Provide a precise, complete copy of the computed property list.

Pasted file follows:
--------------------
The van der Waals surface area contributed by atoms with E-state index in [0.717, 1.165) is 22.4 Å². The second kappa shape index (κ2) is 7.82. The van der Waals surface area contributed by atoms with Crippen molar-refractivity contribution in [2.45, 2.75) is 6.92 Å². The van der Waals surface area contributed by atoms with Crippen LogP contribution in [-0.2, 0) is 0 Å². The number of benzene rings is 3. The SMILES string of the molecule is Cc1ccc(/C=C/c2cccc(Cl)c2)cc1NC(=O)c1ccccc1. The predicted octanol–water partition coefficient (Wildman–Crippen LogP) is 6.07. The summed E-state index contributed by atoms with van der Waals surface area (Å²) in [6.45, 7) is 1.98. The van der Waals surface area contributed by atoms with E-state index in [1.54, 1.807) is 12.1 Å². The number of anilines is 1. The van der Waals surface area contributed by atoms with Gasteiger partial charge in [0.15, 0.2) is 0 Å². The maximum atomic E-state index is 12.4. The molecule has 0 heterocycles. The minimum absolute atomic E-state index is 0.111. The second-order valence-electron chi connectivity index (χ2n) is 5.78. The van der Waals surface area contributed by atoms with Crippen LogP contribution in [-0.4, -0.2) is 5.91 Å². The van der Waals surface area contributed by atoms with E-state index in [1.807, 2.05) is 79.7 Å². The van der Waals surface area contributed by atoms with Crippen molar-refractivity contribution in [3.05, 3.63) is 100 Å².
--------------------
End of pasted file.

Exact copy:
The van der Waals surface area contributed by atoms with E-state index in [0.717, 1.165) is 22.4 Å². The second kappa shape index (κ2) is 7.82. The van der Waals surface area contributed by atoms with Crippen molar-refractivity contribution in [2.45, 2.75) is 6.92 Å². The van der Waals surface area contributed by atoms with Crippen LogP contribution in [-0.2, 0) is 0 Å². The number of benzene rings is 3. The SMILES string of the molecule is Cc1ccc(/C=C/c2cccc(Cl)c2)cc1NC(=O)c1ccccc1. The predicted octanol–water partition coefficient (Wildman–Crippen LogP) is 6.07. The summed E-state index contributed by atoms with van der Waals surface area (Å²) in [6.45, 7) is 1.98. The van der Waals surface area contributed by atoms with E-state index in [1.54, 1.807) is 12.1 Å². The number of anilines is 1. The van der Waals surface area contributed by atoms with Gasteiger partial charge in [0.15, 0.2) is 0 Å². The maximum atomic E-state index is 12.4. The molecule has 0 heterocycles. The minimum absolute atomic E-state index is 0.111. The second-order valence-electron chi connectivity index (χ2n) is 5.78. The van der Waals surface area contributed by atoms with Crippen LogP contribution in [-0.4, -0.2) is 5.91 Å². The van der Waals surface area contributed by atoms with E-state index in [1.807, 2.05) is 79.7 Å². The van der Waals surface area contributed by atoms with Crippen molar-refractivity contribution in [3.05, 3.63) is 100 Å².